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Even magic can lose its thrill. The seasons don’t act like they should, the rituals don’t go to plan, the spells don’t take – the novelty wears off.

A similar phenomenon is currently very much in evidence in relation to our current inclement weather. The staunchest supporters of the cold season (which, while not one myself, I know a few of), who revel in the frigid temperatures, brisk winds, icy excursions and picturesque snowfalls are thoroughly – and vocally – as sick as the rest of us of winter’s continued reluctance to bow out graciously. Being continuously cold and soggy is exhausting, and the amount of energy expended just to stay moderately warm and dry starts to feel like an uneven exchange.

Magic can feel like a similarly unrewarding enterprise. You shore up all of your reserves of knowledge, research, experience, experimentation, dedication and commitment, putting your heart and soul into your practice and sometimes are left with not much to show for it. Not every undertaking will result in a ‘threshold of revelation’ moment. Not every venture will leave you feeling more wise, more fulfilled, more whole. Not every effort will provide the answers you were seeking, or even any answers at all.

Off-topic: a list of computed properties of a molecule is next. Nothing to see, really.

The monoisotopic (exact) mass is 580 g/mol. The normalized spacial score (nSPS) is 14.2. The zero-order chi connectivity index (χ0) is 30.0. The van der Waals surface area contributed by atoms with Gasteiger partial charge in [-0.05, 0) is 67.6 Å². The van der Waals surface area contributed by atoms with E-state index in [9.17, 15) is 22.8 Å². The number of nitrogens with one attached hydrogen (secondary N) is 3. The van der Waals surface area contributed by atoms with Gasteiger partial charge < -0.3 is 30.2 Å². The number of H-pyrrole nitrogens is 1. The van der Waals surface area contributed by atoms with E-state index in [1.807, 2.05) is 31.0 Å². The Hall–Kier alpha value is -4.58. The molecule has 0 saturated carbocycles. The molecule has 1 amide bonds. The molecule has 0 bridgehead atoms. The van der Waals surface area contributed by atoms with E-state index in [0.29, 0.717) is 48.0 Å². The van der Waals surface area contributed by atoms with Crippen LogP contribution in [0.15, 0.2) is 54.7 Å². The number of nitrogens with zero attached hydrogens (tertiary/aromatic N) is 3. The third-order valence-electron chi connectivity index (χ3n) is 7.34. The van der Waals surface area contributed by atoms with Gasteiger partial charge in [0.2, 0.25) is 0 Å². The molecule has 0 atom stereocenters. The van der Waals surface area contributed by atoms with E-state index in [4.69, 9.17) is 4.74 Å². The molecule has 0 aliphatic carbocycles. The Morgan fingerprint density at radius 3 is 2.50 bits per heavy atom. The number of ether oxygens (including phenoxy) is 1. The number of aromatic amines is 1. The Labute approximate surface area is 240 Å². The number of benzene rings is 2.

So what’s to be done ‘in the face of all aridity and disenchantment’? (*Desiderata, a personal favourite).

Well, the first thing is to acknowledge that it’s completely normal. Anything worthy of work, effort and endurance will almost certainly result in setbacks, and almost certainly more than once. As the maxim goes, if it was easy then everyone would be doing it. And it’s OK to feel disappointed, to feel lost, to question, to doubt, to challenge. At the risk of sounding twee, those are all important parts of any journey.

Try to remember what attracted you, motivated you, enchanted you in the first place. See the beauty in the paths that don’t lead anywhere, the arcs that don’t end and the loops that never quite close. There won’t be big life lessons in everything, or even little ones –  carrying on regardless is enough.

A life full of magic does not mean a life devoid of the mundane. All of the same trials and tribulations can, and will, apply. What you do in spite of magic will aid you just as much as what you do for and because of it.